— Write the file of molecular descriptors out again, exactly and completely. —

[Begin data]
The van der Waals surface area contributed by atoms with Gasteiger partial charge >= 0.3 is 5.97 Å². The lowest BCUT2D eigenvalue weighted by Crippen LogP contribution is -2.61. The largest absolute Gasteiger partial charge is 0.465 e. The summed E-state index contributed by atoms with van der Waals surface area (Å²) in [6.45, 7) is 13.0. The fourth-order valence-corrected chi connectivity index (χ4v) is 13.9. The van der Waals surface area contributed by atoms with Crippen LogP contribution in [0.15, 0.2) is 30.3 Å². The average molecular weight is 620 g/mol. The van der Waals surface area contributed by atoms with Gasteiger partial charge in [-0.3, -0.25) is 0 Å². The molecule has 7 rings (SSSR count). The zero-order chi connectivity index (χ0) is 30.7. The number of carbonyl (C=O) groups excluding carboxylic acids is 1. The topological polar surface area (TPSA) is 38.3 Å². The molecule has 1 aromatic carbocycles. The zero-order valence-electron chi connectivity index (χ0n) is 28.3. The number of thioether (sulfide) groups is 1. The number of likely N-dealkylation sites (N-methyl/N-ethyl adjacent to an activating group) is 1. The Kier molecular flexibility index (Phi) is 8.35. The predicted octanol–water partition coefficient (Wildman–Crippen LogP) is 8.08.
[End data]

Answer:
The van der Waals surface area contributed by atoms with Gasteiger partial charge >= 0.3 is 5.97 Å². The lowest BCUT2D eigenvalue weighted by Crippen LogP contribution is -2.61. The largest absolute Gasteiger partial charge is 0.465 e. The summed E-state index contributed by atoms with van der Waals surface area (Å²) in [6.45, 7) is 13.0. The fourth-order valence-corrected chi connectivity index (χ4v) is 13.9. The van der Waals surface area contributed by atoms with Crippen LogP contribution in [0.15, 0.2) is 30.3 Å². The average molecular weight is 620 g/mol. The van der Waals surface area contributed by atoms with Gasteiger partial charge in [-0.3, -0.25) is 0 Å². The molecule has 7 rings (SSSR count). The zero-order chi connectivity index (χ0) is 30.7. The number of carbonyl (C=O) groups excluding carboxylic acids is 1. The topological polar surface area (TPSA) is 38.3 Å². The molecule has 1 aromatic carbocycles. The zero-order valence-electron chi connectivity index (χ0n) is 28.3. The number of thioether (sulfide) groups is 1. The number of likely N-dealkylation sites (N-methyl/N-ethyl adjacent to an activating group) is 1. The Kier molecular flexibility index (Phi) is 8.35. The predicted octanol–water partition coefficient (Wildman–Crippen LogP) is 8.08.